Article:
A decision without a published opinion is authority only in the case in which such decision is rendered and should not be cited in any other case in any court for any other purpose, nor should any court consider any such decision for any purpose except in the case in which such decision is rendered. See Rule of Appellate Procedure 30 (e)(3).

NO. COA02-422


Filed: 31 December 2002


    v.                            Buncombe County
                                Nos. 00 CRS 008262-65, GERMAN ERNESTO NORIEGA                    008268 and 008271

    Appeal by defendant from judgments dated 29 March 2001 by Judge Zoro J. Guice, Jr. in Buncombe County Superior Court. Heard in the Court of Appeals 30 December 2002.

    Attorney General Roy Cooper, by Special Deputy Attorney General Daniel F. McLawhorn, for the State.

    German Ernesto Noriega, defendant appellant, pro se.

    GREENE, Judge.

    German Ernesto Noriega (Defendant) appeals judgments dated 29 March 2001 entered consistent with a jury verdict finding him guilty of robbery with a firearm, conspiracy to commit robbery with a dangerous weapon, possession of a handgun by a felon, assault with a deadly weapon inflicting serious injury, first-degree kidnapping, and conspiracy to commit first-degree kidnapping.
    At trial, the State presented evidence tending to show that, on 5 February 2000, the Advance Auto Parts store at 905 Patton Avenue in Asheville, North Carolina, had just closed for the day when two men wearing ski masks entered the store through the back door. The store manager, Sean Gunn (Gunn), and an employee, Khristopher Malay (Malay), were the only persons present in thestore at that time. One of the masked men placed the barrel of a gun to the back of Gunn's head and ordered him to get on the floor. The man struck Gunn on the back of the head two or three times with the gun. He then instructed Gunn to lock the back door. After Gunn locked the door, the men took the keys from Gunn and dragged Gunn across the store to the safe. Gunn opened the safe for the two men. Subsequently, the men dragged Gunn to the bathroom, tied his hands and feet, and closed the door. The men took Gunn's wallet, truck keys, and his truck.
    Malay testified Defendant identified himself and “Tony” as the robbers when Defendant dragged Malay to the women's bathroom and closed the door to a crack. Malay's fiancée, Ethel Noriega (Noriega), who is also Defendant's sister, came to the store while the robbery was in progress. When Malay let her into the store, the two robbers tied her up as well. After the robbers had left the store, Malay and Noriega first untied each other and then Gunn. A day or two later, Defendant gave Malay a portion of the money taken in the robbery.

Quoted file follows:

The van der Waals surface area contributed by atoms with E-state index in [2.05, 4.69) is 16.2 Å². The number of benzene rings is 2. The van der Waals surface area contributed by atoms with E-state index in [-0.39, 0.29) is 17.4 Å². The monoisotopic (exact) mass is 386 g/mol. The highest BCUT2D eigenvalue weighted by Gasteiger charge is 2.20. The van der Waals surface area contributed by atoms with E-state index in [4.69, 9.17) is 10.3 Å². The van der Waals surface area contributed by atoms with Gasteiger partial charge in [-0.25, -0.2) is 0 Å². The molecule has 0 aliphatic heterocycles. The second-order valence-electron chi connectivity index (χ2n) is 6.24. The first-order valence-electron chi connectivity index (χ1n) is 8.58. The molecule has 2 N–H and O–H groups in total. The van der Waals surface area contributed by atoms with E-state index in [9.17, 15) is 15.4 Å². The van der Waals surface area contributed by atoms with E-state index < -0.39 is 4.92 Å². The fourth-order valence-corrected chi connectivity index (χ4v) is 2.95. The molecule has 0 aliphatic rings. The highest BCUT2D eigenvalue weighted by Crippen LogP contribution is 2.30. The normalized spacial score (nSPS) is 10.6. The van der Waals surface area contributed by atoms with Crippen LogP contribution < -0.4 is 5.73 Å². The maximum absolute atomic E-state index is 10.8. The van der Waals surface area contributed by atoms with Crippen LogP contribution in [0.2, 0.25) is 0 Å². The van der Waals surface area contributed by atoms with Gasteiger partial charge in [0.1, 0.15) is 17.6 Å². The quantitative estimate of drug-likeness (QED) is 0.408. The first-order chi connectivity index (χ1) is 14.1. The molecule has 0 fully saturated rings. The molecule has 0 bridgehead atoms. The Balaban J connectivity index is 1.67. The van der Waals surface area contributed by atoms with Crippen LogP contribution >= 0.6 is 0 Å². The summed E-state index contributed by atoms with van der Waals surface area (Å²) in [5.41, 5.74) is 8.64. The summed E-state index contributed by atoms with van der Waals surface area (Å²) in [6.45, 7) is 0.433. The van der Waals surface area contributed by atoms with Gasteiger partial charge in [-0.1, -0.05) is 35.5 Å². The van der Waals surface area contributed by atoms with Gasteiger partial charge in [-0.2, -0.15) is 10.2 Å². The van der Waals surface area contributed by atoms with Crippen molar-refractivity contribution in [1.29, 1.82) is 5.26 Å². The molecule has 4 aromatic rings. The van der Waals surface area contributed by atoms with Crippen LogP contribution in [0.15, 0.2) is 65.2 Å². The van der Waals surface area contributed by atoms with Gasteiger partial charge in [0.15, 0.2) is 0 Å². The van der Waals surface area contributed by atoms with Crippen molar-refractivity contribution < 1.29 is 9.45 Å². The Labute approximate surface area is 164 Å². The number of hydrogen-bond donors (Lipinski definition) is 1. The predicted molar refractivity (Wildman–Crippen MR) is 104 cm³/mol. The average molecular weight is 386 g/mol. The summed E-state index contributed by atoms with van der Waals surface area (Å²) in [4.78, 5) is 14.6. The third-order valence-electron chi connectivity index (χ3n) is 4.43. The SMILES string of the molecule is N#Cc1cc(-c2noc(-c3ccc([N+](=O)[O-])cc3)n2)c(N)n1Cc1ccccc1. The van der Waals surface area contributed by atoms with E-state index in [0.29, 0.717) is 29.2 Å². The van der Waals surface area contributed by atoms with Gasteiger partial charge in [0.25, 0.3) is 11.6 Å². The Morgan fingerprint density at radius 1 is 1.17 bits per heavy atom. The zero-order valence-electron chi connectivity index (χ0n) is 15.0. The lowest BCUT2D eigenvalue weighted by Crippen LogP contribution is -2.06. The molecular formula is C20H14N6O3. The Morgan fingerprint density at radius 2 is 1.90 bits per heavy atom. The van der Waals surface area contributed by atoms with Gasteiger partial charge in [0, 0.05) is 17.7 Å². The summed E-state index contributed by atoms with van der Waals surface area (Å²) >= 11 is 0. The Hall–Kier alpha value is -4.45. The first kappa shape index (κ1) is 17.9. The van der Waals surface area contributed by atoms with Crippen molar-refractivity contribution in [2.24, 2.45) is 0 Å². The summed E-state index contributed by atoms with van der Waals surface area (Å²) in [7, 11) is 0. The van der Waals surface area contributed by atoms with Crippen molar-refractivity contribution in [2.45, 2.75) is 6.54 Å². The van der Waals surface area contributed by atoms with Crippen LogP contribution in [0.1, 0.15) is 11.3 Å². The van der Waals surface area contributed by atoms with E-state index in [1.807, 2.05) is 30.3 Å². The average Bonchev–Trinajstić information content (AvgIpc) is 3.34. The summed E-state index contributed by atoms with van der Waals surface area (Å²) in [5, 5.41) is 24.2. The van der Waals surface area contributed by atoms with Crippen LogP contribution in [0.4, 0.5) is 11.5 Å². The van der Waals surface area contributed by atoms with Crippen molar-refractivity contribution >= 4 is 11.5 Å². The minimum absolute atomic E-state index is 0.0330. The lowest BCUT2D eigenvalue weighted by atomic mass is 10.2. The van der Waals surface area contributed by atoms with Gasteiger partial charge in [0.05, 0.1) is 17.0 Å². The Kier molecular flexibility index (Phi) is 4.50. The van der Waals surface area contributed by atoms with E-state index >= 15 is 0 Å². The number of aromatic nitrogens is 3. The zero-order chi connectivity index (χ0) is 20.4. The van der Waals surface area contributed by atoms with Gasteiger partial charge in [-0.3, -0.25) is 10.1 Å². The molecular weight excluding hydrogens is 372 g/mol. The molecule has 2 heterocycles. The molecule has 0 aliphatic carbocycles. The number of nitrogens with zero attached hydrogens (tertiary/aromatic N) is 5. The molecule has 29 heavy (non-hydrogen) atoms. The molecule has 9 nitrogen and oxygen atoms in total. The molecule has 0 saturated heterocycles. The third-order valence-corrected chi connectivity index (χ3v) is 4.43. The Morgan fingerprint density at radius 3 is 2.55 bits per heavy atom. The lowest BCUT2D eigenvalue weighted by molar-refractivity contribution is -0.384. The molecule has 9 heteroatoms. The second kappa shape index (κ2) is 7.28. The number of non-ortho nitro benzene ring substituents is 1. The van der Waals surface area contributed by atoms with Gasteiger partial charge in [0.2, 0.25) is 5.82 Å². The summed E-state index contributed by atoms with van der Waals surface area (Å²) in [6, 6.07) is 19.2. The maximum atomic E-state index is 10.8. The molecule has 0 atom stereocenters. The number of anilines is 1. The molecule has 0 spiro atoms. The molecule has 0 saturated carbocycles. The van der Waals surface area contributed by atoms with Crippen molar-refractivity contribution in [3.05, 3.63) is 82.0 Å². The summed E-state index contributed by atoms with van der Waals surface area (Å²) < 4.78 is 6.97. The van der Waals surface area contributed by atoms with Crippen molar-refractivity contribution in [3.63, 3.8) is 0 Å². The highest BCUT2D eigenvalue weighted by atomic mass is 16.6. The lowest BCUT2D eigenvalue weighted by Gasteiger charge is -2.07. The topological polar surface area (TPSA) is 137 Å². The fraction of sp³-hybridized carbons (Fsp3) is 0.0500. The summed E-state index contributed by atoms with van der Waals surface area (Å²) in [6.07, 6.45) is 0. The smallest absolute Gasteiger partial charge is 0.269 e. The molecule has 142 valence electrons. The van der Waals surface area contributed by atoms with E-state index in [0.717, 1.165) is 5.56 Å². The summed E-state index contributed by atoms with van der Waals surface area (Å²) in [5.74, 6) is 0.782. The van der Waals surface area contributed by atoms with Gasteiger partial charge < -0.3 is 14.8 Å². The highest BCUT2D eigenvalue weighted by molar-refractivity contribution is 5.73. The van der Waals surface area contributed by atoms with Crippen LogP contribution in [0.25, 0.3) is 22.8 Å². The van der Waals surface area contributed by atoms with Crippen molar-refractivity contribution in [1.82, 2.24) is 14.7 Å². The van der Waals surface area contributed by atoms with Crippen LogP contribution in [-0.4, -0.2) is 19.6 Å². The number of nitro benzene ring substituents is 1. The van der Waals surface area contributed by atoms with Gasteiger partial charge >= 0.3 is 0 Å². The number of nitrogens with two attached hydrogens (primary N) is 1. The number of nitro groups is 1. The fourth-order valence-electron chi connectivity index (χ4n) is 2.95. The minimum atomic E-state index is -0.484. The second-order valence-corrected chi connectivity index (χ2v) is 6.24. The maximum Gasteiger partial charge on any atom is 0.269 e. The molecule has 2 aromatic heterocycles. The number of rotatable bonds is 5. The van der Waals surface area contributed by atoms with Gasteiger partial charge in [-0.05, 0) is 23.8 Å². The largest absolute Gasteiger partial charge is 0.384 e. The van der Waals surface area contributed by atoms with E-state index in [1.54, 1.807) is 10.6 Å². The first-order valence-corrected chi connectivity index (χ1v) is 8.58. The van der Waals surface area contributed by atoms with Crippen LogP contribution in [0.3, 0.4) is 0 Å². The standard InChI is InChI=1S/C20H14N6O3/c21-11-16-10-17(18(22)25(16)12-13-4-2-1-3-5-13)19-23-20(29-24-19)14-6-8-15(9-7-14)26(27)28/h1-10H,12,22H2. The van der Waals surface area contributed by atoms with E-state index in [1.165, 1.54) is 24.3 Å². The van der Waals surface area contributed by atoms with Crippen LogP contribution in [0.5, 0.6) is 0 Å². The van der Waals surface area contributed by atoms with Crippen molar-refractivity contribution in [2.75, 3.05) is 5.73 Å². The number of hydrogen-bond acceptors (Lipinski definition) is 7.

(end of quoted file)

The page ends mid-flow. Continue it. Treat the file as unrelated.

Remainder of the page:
Noriega testified she recognized one of the robbers as Defendant based on the shoes he was wearing and the way he walked. In addition, Luis Antonio Mejias (Mejias) testified he was one of the two men who had robbed the store. Mejias had met Defendant at a designated location on 5 February 2000. Defendant planned to rob the Advance Auto Parts store later that day. Defendant told Mejias only two people would be in the store and he and Mejias would use tie straps to restrain them. Defendant further explained he andMejias would put the employees in the bathroom and take the money and the manager's truck. Mejias and Defendant subsequently executed this plan, waiting behind the store until after it closed at approximately 9:00 p.m. Defendant handed Mejias a ski mask, latex gloves, and a nine-millimeter pistol. Because the manager knew Defendant, Defendant directed Mejias to handle the manager.
    In accordance with the plan, Mejias ran to Gunn and placed a gun to the back of his head. Defendant grabbed Malay and dragged him to the back of the store. Mejias struck Gunn on the head with the gun, drawing blood. Mejias ordered Gunn to the back of the store where Gunn opened the safe. Mejias and Defendant then moved Gunn to the bathroom and tied his hands and legs. While they were helping themselves to the store merchandise, Noriega came to the door of the store and was let in by Malay. Mejias started Gunn's truck and brought it to the back of the store, where Defendant began loading it. Mejias drove the truck to the back of a hotel where they unloaded the stolen goods into Defendant's automobile and subsequently abandoned the truck.
    Mejias further testified that, on 15 December 1999, he and Defendant stole a van in preparation for a robbery of the Ingles Supermarket on Haywood Road in Asheville. He and Defendant were seated in the van when they observed two employees walk out of the Ingles store carrying a bank deposit bag. Defendant, wearing a mask, jumped out of the van, pointed a gun at the employees, and demanded their money. Defendant took the money and jumped back into the van. Mejias then drove the van to a park, where theyabandoned it.